And the rest, as we say, is history.  First, they catch so many fish that Simon has to call for help to keep the nets from breaking and their boat from sinking.  And then, as the amazement and awe of this miraculous moment wash over him, Simon Peter drops to his knees in wonder and dread.  “Go away from me Lord,” he cries, “for I am a sinful man!”

But Jesus doesn’t go away.  Instead, despite their shortcomings, Jesus invites Simon and the others into a different kind of fishing.  “Do not be afraid,” he says, “from now on you will be catching people.”  And, bringing their boats to shore, they leave everything and follow him.

In the end, this miraculous call story is ultimately a story about faith. Not just the faith to follow, but the trust involved in obeying Jesus, even when we cannot at first see the reason or how things will turn out.  Here, Simon is the professional fisherman.  He knows what he is doing; it is not the right time of day to be fishing.  What’s more, he does not expect there to be any fish because they have already labored long without success.  Nevertheless, at Jesus’ word he does what he expects to be a waste of effort and time, and experiences, instead, amazing – even life-changing — success. As we think about the times in which we are living, what is it that Jesus is calling us to do?  What “deep waters” is he inviting us into, and how are we to let down our “nets”?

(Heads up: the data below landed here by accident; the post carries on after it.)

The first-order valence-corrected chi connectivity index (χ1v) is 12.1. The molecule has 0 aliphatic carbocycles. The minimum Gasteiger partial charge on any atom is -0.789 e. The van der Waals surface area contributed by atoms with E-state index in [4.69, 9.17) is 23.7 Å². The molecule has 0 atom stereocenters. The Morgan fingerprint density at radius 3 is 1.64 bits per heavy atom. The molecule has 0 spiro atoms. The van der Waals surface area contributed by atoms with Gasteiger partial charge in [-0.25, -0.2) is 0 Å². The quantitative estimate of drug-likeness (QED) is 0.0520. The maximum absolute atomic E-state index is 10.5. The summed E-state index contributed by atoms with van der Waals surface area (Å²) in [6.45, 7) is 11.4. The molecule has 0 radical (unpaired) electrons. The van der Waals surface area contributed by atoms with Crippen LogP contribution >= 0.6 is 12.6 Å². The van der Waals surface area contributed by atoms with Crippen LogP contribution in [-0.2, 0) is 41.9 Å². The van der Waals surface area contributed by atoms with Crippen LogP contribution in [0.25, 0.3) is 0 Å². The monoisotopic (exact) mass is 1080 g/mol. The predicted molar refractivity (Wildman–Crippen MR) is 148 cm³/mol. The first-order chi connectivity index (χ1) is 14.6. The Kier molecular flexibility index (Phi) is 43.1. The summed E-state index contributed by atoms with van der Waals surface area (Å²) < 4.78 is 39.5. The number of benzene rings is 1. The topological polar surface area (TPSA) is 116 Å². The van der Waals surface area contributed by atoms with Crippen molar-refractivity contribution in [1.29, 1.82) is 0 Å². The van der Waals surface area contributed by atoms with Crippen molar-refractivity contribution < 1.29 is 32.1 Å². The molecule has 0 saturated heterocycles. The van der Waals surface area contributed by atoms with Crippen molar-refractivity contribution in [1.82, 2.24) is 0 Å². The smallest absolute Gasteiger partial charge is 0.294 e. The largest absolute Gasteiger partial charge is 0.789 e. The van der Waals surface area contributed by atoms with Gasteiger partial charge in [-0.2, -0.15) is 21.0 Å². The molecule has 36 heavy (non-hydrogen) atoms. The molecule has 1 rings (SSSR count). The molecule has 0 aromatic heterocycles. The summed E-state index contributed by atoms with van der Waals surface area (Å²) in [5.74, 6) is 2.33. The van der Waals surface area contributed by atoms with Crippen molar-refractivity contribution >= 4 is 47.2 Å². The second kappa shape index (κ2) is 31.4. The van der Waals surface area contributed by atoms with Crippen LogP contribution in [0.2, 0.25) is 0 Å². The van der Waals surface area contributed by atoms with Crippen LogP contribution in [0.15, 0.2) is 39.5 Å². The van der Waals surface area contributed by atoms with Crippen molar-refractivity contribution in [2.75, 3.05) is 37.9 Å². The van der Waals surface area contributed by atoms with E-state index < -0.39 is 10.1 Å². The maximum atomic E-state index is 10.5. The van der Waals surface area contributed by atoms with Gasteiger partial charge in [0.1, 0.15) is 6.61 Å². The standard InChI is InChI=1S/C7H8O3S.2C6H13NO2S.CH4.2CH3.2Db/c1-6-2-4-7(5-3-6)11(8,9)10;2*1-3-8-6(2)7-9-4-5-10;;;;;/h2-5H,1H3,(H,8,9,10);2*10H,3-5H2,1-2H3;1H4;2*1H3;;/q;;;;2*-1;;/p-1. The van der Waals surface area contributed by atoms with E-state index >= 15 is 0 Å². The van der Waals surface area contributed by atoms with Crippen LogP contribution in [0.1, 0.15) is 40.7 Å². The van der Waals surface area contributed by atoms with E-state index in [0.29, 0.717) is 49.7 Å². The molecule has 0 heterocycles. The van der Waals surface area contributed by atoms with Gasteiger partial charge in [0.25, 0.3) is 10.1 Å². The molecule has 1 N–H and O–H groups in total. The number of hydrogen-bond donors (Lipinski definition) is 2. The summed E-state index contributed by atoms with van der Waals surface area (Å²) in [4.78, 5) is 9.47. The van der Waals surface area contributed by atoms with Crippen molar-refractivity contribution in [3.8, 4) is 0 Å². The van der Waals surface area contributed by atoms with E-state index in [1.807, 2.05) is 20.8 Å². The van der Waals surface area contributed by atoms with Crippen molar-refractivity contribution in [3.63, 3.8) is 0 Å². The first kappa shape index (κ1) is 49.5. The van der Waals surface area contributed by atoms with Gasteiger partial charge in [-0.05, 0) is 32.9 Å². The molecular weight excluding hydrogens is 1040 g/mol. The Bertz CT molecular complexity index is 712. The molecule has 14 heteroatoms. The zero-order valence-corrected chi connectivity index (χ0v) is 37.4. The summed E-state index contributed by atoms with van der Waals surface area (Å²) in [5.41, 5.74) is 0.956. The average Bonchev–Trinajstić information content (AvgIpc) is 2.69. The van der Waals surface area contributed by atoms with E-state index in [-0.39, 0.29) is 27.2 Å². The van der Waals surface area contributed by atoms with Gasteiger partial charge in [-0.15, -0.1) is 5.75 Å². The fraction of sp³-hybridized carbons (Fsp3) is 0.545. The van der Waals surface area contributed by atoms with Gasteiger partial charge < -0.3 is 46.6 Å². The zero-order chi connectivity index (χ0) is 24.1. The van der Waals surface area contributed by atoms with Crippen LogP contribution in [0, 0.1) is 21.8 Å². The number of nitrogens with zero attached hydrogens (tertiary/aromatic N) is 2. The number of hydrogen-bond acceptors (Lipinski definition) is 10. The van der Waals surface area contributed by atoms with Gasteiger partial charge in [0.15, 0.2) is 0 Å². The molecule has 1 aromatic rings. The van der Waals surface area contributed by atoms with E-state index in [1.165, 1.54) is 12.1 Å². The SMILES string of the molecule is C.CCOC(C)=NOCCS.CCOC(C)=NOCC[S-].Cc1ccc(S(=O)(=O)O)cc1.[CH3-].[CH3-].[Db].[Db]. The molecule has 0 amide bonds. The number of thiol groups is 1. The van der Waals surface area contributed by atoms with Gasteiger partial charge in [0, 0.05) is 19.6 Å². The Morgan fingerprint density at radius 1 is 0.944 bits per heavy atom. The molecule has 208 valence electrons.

Discussion Questions

  • Have you ever had the experience of simply stepping out in faith?  If so, what happened?
  • Jesus was not the only religious teacher who had disciples; other Jewish rabbis in his day also had followers – usually people who were among the brightest and best. Along with the miraculous catch of fish, one of the wonders in this story is who Jesus chooses.  What outward qualities (for example, a lack of formal education) might have made Simon and his companions such a surprising choice?  When it comes to those who follow him, what are some of the qualities you think Jesus cares most about?